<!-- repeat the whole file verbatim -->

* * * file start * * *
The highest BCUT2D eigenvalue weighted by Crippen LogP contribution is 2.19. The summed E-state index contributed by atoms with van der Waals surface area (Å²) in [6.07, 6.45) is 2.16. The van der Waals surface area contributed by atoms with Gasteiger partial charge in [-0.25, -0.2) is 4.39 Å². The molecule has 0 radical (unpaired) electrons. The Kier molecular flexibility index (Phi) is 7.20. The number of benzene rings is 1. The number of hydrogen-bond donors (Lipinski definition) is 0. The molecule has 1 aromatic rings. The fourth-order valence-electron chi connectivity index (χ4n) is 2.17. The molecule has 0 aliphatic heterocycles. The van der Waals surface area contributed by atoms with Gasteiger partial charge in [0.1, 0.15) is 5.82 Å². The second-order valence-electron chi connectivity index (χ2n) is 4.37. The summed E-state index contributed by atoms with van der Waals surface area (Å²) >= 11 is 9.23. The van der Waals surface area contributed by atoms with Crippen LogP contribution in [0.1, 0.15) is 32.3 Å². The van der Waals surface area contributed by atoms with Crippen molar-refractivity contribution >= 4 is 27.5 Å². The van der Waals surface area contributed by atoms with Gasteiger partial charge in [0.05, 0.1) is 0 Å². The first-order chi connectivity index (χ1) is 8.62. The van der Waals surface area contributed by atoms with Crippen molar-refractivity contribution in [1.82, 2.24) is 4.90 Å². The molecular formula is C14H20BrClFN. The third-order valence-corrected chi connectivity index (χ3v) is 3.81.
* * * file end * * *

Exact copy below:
The highest BCUT2D eigenvalue weighted by Crippen LogP contribution is 2.19. The summed E-state index contributed by atoms with van der Waals surface area (Å²) in [6.07, 6.45) is 2.16. The van der Waals surface area contributed by atoms with Gasteiger partial charge in [-0.25, -0.2) is 4.39 Å². The molecule has 0 radical (unpaired) electrons. The Kier molecular flexibility index (Phi) is 7.20. The number of benzene rings is 1. The number of hydrogen-bond donors (Lipinski definition) is 0. The molecule has 1 aromatic rings. The fourth-order valence-electron chi connectivity index (χ4n) is 2.17. The molecule has 0 aliphatic heterocycles. The van der Waals surface area contributed by atoms with Gasteiger partial charge in [0.1, 0.15) is 5.82 Å². The second-order valence-electron chi connectivity index (χ2n) is 4.37. The summed E-state index contributed by atoms with van der Waals surface area (Å²) >= 11 is 9.23. The van der Waals surface area contributed by atoms with Crippen LogP contribution in [0.1, 0.15) is 32.3 Å². The van der Waals surface area contributed by atoms with Crippen molar-refractivity contribution >= 4 is 27.5 Å². The van der Waals surface area contributed by atoms with Gasteiger partial charge in [0.05, 0.1) is 0 Å². The first-order chi connectivity index (χ1) is 8.62. The van der Waals surface area contributed by atoms with Crippen molar-refractivity contribution in [1.82, 2.24) is 4.90 Å². The molecular formula is C14H20BrClFN. The third-order valence-corrected chi connectivity index (χ3v) is 3.81.